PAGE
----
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Healthy Food Guide

Healthy Food Guide April 2021

Healthy Food Guide is a monthly magazine that makes it easy for anyone to make healthy eating choices. Every issue contains practical advice from expert dieticians and nutritionists, dozens of tips and ideas to help consumers and those with special diets choose the right products at the supermarket. Plus a month’s worth of healthy recipes, all with a complete nutritional analysis showing kilojoules, fat, protein, carbohydrate, sodium and more.

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Country:
Australia
Language:
English
Publisher:
Nextmedia Pty Ltd
Frequency:
Bimonthly
$5.49(Incl. tax)
$44.99(Incl. tax)
12 Issues

in this issue

2 min
how many kilojoules are in readymade meals?

There’s nothing healthier than a homemade meal, but sometimes life gets overly busy, leaving you with no time (or energy) to whip up something to eat for dinner. Then there are the times you might be cooking only for one, which can leave you uninspired in the kitchen. That’s when a store-bought, ready-prepared meal you can just pull out of the freezer and reheat becomes a convenient option. Room to improve The demand for ready-to-eat packaged meals is growing fast. As consumers become more savvy with ingredients and nutritional information, the choice among healthier convenience meals is expanding too. In particular, there’s been a surge in higher-protein and plant-based meals. There’s still a way to go, though, because many convenience foods still contain far more saturated fat, salt and energy (expressed as…

1 min
types & ingredients

White Refined white flour, high GI and low in fibre. It’s not as filling or nutritious as wholegrain types. Low-GI or high-fibre white Refined white flour with fibre added. A good option for kids who won’t eat wholemeal. Wholemeal Often made from wholemeal and refined white flour. Can be just as good as wholegrain bread. Choose high-fibre options. Multigrain Refined white flour with grains added. The more visible the grains, the better! Wholegrain Made from wholemeal flour with grains added. Low GI and high in fibre, it contains more nutrients, especially B vitamins, vitamin E and fibre, than those made with only white flour. Soy & linseed Refined white or wholemeal flour with either soy flour or whole soy beans and fibre-rich linseeds added. Usually has a low GI, making it a suitable choice for type 2 diabetics. Rye Usually includes a portion…

1 min
easter treat

Carrot & date cake with ricotta icing Serves 10 Time to make 1 hr 15 mins Cost per serve $1.18 4 carrots, peeled, cut into 3cm pieces130g fresh dates, pitted, chopped roughly3 eggs, lightly whisked¼ cup maple syrup¼ cup light olive oil1 teaspoon vanilla extract1½ cups white spelt flour1 teaspoon baking powder1 teaspoon bicarb soda¼ teaspoon ground nutmeg½ teaspoon ground cinnamon300g smooth ricotta2 teaspoons date syrup, to serve 1 Preheat oven to 170°C. Line base and sides of a 20cm round cake tin with baking paper. 2 Place carrots in a metal colander, then place colander over a saucepan of boiling water. Steam carrots for 5 minutes or until softened. Drain and mash until smooth. Set aside to cool. 3 Transfer carrot mash to a large mixing bowl. Add dates, eggs, maple syrup, olive oil…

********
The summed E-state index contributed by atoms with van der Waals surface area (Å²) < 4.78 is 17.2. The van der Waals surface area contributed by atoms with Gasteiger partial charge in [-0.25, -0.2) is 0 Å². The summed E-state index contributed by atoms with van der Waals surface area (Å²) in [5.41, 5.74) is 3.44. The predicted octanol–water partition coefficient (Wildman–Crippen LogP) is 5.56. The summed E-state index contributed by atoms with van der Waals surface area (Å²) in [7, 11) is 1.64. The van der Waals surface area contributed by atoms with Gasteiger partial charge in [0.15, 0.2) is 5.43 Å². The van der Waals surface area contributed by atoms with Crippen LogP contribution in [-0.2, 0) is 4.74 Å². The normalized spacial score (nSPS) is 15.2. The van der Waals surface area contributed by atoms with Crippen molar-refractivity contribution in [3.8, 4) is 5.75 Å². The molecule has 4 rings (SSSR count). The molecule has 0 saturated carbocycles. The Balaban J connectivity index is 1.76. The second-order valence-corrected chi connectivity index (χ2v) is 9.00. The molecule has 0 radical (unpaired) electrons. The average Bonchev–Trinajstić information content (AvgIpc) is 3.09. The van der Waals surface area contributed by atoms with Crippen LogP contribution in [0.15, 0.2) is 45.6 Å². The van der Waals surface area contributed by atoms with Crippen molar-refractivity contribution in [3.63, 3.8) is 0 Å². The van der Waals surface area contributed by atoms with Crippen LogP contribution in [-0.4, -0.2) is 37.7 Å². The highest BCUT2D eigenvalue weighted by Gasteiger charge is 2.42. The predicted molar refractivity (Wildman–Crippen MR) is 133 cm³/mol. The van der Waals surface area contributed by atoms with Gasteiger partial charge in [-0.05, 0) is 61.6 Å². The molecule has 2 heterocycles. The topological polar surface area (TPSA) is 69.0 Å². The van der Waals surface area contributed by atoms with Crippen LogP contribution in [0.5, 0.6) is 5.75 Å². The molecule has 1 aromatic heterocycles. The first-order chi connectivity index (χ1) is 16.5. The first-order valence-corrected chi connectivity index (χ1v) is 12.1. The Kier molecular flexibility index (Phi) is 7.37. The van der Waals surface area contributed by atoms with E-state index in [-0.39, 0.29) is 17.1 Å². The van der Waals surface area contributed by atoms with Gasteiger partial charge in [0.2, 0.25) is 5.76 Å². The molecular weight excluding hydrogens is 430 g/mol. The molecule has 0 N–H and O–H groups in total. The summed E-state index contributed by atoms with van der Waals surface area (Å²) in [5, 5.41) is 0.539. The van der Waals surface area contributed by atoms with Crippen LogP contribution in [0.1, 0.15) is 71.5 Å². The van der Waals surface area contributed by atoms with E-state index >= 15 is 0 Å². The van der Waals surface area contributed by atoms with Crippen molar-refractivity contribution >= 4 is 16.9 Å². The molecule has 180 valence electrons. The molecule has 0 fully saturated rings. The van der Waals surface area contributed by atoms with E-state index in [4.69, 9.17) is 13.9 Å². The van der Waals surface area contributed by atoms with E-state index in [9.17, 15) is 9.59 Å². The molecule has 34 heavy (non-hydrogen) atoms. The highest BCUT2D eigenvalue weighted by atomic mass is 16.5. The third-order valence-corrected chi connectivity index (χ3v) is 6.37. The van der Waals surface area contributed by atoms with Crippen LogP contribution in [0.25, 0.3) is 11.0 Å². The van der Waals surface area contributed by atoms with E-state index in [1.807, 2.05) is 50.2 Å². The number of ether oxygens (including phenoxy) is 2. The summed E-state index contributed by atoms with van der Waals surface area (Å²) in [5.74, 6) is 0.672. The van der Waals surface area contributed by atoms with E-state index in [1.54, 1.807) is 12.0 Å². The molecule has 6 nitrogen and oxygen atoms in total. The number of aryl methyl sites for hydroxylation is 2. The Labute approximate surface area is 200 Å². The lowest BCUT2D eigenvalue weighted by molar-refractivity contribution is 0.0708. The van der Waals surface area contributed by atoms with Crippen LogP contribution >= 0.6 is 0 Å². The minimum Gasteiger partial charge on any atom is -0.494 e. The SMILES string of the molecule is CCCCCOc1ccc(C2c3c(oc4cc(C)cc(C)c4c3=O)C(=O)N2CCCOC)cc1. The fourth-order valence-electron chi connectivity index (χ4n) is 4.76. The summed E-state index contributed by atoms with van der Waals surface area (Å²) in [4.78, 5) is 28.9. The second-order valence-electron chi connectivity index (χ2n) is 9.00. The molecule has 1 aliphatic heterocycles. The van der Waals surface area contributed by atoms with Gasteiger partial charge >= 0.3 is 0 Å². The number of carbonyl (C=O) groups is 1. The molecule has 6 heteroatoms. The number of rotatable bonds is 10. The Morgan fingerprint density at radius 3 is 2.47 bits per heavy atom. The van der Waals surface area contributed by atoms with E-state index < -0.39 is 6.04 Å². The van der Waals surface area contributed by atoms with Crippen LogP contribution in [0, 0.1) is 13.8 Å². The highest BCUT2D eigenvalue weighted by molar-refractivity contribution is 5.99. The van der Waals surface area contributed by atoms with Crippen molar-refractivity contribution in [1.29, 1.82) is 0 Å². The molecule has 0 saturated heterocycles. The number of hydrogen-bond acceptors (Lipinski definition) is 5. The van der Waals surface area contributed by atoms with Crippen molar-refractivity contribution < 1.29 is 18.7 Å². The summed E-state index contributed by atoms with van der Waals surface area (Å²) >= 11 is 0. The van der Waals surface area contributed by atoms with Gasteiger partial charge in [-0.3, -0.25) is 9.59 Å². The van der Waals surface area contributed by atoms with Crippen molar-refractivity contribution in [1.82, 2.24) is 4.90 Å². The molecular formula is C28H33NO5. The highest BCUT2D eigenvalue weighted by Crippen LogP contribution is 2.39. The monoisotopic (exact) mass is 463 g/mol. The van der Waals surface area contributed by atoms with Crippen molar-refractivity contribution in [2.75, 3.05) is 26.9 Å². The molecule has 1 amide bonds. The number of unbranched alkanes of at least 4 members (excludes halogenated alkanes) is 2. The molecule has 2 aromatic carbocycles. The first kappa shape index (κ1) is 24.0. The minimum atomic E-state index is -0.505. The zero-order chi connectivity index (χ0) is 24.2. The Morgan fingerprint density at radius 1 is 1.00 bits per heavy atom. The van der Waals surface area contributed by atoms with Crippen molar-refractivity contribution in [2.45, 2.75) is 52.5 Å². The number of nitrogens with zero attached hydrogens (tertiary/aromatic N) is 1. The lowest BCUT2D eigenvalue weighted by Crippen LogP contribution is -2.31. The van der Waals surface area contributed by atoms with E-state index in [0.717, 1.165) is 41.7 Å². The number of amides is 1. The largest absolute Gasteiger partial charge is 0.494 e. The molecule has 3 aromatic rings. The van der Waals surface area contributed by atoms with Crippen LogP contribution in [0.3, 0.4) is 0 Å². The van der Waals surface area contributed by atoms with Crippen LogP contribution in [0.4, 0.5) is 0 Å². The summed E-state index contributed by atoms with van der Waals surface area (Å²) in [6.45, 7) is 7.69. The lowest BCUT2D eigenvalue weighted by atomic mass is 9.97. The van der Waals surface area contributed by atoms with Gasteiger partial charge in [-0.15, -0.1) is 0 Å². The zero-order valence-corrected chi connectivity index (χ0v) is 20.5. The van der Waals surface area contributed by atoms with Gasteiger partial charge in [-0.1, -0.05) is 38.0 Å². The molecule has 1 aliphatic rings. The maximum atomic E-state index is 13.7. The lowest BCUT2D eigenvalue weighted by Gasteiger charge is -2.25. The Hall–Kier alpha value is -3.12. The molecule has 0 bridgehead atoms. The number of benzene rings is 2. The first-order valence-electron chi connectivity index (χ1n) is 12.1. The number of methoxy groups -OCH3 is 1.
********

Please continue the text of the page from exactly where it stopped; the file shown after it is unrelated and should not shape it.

1 min
fibre & bowel cancer

While we eat roughly the same amount of fibre as other Western populations, bowel cancer is the second most common cancer diagnosed in Australia. Research has revealed that, as a nation, we eat a lot of wheat-based products, so it seems we’re getting enough insoluble fibre. This suggests we should be focusing instead on eating a wider variety of fibres, in particular, more highly fermentable fibres such as soluble fibre and resistant starch. Resistant starch is so called because it resists digestion in the small intestine and moves on to the large intestine, where it ferments and feeds healthy bacteria. Most importantly, its fermentation produces butyrate, the short-chain fatty acid that protects the bowel wall and reduces your risk of developing bowel cancer. It also supports healthy digestion and optimal immune function. The…

1 min
welcome

With so many good cooks in the office, lunchtime in the HFG kitchen is a visual feast – there’s always something to salivate over! And this month’s cover story on gut health is having a real influence on our lunch choices. After reading it you may, like us, be rethinking what you put on your plate as you become fascinated with how daily food and lifestyle choices can affect the health of gut bacteria, and may even determine your overall health and longevity. In the office, we’ve become particularly fond of a mixed bean salad. It not only tastes amazing, it’s also a great filling dish to satisfy hunger and promote a healthy gut. Speaking of good food, this month’s delicious recipes include easy-to-make flavourful dumplings (p58), crispy crumbed dinners (p70)…

1 min
why you can trust australian healthy food guide

Healthy Food Guide (HFG) magazine is your complete guide to healthy eating. Our recipes use easy-to-find, affordable ingredients. Cook with HFG and you’ll always enjoy a nutritious meal. You can trust our advice. All our health information is supported by solid scientific evidence, not media fanfare. We smooth out any confusion caused by ‘pseudoscientists’. We give unbiased opinions and are not affiliated with any food manufacturers. All branded food in HFG has been approved by our dietitians. Advertisers cannot influence editorial content. Dietitians review all our articles so they’re always accurate and up to date. We also publish our references in the magazine and online at healthyfood.com. Every recipe in Healthy Food Guide is healthy Our recipe writers work with qualified dietitians to develop all our meals. A nutritional analysis is provided for every recipe.…